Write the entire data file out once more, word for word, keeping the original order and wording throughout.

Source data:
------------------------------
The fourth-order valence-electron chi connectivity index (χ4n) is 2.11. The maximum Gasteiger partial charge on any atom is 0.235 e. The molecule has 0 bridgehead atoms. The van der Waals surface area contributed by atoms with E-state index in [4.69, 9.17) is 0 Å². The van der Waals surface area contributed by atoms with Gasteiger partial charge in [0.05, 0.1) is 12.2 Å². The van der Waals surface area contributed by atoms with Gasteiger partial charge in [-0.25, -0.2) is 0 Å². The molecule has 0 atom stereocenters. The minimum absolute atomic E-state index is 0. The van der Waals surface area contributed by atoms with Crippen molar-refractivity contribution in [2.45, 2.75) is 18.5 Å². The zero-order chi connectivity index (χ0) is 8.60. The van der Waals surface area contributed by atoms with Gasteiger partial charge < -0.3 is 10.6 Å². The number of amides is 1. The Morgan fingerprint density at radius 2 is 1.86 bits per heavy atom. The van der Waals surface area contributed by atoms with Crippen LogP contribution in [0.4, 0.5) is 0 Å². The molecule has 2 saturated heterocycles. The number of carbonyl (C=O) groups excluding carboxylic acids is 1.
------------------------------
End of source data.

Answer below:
The fourth-order valence-electron chi connectivity index (χ4n) is 2.11. The maximum Gasteiger partial charge on any atom is 0.235 e. The molecule has 0 bridgehead atoms. The van der Waals surface area contributed by atoms with E-state index in [4.69, 9.17) is 0 Å². The van der Waals surface area contributed by atoms with Gasteiger partial charge in [0.05, 0.1) is 12.2 Å². The van der Waals surface area contributed by atoms with Gasteiger partial charge in [-0.25, -0.2) is 0 Å². The molecule has 0 atom stereocenters. The minimum absolute atomic E-state index is 0. The van der Waals surface area contributed by atoms with Crippen molar-refractivity contribution in [2.45, 2.75) is 18.5 Å². The zero-order chi connectivity index (χ0) is 8.60. The van der Waals surface area contributed by atoms with Gasteiger partial charge < -0.3 is 10.6 Å². The number of amides is 1. The Morgan fingerprint density at radius 2 is 1.86 bits per heavy atom. The van der Waals surface area contributed by atoms with Crippen LogP contribution in [0.4, 0.5) is 0 Å². The molecule has 2 saturated heterocycles. The number of carbonyl (C=O) groups excluding carboxylic acids is 1.